Finding workers isn’t only an issue in Pennsylvania or just in the manufacturing industry. Our other large sector — service and hospitality — also has experienced labor shortages. Restaurants, hotels, and small businesses, particularly in our Jersey Shore communities, have reported cutting their seasons short, reducing hours and offerings, and making do with less because they simply don’t have enough workers.

Hospitals and higher education institutions — often referred to as eds and meds — are another significant driver of our region's economy. Hospitals in particular are not immune to staffing issues. In both conversations across the District and feedback from our Board and various councils, we hear how challenging it is for these sectors to recruit, with nurses being one key example of the type of workers that workplaces in our region are struggling to find and retain.

Beyond Businesses: Pulling in Individual Perspectives

Ryo speaks about what he learned talking to people in the

Our outreach tells us more than what business leaders think or how individual sectors are impacted by rising inflation. We also learn how individuals and families are faring — and what we’re hearing is that they are stretched. 

Recent conversations with lenders and other professional services shed light on the increase in consumer credit card debt and home equity loans, indicating that many households are borrowing to supplement their income because their paychecks aren’t enough to cover their needs. And with household savings lower now than prepandemic, we’re seeing the savings many households put away during the pandemic start to dwindle, if not disappear.

Everyone is feeling the impact of high inflation and weighing the difficult decisions that come along with it. Yet it's no surprise that the people hit hardest by inflation are those least able to afford the higher prices of essentials like food, housing, and transportation.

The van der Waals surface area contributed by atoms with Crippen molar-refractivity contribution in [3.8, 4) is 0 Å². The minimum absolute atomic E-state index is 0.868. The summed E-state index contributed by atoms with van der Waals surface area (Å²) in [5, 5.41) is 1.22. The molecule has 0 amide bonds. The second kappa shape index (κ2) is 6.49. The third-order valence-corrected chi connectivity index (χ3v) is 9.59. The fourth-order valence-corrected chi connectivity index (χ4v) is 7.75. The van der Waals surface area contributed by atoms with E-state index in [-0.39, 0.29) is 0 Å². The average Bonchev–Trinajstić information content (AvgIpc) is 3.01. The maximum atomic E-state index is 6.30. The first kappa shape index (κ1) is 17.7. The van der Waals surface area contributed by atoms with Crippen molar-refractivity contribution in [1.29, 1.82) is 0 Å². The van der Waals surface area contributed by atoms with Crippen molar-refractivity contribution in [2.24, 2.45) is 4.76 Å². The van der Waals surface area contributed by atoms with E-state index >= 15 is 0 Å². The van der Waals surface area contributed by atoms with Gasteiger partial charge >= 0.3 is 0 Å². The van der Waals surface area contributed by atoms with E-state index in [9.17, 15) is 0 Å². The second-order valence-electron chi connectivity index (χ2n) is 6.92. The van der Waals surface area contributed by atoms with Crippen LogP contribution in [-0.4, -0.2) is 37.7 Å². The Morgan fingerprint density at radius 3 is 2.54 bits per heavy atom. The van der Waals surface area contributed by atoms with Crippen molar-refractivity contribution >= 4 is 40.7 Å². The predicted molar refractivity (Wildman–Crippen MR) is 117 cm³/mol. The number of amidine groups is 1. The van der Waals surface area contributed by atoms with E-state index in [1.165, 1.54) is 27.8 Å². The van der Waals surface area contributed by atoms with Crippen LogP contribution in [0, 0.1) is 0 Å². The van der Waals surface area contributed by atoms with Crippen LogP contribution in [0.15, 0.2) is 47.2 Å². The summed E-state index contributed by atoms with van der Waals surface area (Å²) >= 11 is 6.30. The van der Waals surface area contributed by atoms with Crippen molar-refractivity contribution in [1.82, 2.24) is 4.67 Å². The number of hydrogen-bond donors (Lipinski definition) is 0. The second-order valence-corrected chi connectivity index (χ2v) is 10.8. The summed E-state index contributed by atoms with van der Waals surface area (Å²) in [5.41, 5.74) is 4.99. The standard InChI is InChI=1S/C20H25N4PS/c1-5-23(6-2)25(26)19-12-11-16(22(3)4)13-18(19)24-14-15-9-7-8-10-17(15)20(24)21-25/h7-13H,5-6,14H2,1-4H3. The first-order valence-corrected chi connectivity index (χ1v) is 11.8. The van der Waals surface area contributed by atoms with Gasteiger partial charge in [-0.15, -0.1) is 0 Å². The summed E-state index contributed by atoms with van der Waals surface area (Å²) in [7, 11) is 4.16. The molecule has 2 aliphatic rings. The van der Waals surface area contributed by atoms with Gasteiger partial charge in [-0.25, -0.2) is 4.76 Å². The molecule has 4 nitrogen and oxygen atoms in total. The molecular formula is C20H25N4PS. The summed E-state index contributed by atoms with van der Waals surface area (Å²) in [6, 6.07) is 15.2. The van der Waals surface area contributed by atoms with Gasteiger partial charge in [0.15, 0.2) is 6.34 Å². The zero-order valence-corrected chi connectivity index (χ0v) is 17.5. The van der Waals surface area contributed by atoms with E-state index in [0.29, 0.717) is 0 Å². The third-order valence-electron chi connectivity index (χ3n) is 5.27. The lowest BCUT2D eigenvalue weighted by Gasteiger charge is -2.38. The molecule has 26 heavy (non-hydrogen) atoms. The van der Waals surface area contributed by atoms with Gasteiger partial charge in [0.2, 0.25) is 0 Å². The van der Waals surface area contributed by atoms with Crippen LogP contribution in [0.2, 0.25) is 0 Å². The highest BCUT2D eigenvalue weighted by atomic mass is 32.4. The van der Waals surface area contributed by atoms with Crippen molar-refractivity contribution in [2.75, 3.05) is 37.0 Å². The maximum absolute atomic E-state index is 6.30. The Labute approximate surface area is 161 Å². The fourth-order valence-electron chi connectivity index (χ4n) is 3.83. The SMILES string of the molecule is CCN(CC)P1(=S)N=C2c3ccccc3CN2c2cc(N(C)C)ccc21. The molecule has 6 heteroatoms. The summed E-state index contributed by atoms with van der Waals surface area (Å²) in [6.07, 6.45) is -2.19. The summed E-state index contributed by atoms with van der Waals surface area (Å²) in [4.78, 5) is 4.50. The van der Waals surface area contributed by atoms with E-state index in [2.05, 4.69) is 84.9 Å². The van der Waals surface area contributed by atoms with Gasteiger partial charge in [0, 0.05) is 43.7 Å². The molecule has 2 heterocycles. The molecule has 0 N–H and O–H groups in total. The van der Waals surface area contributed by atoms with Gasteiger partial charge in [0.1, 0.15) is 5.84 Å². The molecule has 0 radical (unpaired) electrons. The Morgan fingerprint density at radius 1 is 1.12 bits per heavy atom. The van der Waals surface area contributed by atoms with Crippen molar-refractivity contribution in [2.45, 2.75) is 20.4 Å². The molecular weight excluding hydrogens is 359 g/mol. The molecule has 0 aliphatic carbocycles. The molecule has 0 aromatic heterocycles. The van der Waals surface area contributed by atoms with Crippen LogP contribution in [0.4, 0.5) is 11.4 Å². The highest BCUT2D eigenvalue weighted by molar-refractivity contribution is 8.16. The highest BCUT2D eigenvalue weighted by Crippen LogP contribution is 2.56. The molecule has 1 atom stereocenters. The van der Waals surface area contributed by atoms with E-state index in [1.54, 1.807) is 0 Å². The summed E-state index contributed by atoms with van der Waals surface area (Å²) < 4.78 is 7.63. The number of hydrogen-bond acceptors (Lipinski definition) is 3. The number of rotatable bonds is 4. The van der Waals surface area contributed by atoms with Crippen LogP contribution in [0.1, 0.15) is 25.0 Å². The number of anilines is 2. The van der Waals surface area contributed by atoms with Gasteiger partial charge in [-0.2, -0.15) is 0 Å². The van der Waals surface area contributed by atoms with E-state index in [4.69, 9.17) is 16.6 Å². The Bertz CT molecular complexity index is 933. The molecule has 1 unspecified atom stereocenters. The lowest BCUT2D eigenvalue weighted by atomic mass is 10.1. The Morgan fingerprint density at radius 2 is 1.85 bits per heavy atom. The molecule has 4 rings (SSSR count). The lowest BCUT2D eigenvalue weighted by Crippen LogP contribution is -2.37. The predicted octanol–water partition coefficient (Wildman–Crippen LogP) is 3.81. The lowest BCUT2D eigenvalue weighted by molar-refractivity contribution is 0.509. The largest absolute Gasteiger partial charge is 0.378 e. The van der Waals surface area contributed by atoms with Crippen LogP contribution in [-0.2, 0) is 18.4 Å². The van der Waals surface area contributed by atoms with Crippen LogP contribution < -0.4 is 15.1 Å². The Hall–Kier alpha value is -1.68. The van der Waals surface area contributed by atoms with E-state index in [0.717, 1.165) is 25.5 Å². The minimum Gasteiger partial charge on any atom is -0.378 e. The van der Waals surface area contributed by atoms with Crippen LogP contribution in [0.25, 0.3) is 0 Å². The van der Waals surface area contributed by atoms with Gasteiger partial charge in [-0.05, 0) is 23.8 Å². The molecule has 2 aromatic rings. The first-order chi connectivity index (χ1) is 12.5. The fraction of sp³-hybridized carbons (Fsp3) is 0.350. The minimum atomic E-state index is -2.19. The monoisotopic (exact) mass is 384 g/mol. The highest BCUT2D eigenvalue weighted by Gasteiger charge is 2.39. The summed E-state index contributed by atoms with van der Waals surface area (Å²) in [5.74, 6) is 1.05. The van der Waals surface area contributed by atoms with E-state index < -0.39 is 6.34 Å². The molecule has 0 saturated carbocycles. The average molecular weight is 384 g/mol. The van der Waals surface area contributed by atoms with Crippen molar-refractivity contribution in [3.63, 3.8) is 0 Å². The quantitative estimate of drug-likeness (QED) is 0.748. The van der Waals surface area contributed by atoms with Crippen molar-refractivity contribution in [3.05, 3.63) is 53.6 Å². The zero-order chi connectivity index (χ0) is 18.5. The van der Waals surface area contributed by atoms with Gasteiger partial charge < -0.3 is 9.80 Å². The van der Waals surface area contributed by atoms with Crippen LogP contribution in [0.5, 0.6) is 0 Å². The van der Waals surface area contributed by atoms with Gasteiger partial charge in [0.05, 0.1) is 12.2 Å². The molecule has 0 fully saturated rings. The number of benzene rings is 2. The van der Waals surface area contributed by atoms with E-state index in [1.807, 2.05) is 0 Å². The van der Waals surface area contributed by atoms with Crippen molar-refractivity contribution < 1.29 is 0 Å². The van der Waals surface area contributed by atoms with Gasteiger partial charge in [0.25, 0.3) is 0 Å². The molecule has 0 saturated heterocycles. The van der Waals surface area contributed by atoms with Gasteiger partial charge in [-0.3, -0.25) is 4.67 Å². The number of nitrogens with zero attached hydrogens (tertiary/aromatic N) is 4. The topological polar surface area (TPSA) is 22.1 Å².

For some, adapting is as simple as switching out a preferred, name-brand product for something cheaper, such as a store-brand cereal. But the decision-making isn’t as straight forward for everyone. Even before inflation skyrocketed, the most vulnerable weren’t purchasing name-brand cereal. They’ve already cut those corners. And spending habits have changed outside the grocery store as well. I’ve heard from several gas station owners that fewer people are filling their tanks when they stop in to refuel. Instead, they are putting in $15 or $20 and reserving the extra cash for other costs.

What’s more, our conversations with health and human services organizations show an ongoing high demand for services and support as families seek help navigating these difficult times. I’ve witnessed these increased requests for help firsthand, particularly in a local, community-focused social media group I participate in, where requests for donations of food, gently used children’s clothing, and other essentials are becoming more frequent.

Ryo explores the impact of opportunity costs.

Making ends meet in the short term is only part of the story: These tough decisions have long-term effects on financial and economic health. When someone is living paycheck to paycheck, that holds them back economically. For individuals with lower incomes, money going to basic needs is money that isn’t saved for the future or going toward a new home, continuing education, or a family trip to the Jersey Shore. That’s called opportunity cost, and it has a real economic impact.

We continue to prioritize reversing inflation and achieving price stability as part of our dual mandate, along with pursuing maximum employment. Our outreach is vital to that: The firsthand, real-time accounts of what people and businesses in our community are experiencing are critically important to our inflation fight and making sure local perspectives are brought to national issues.

  1. The views expressed here are solely those of the authors and do not necessarily reflect the views of the Federal Reserve Bank of Philadelphia or the Federal Reserve System.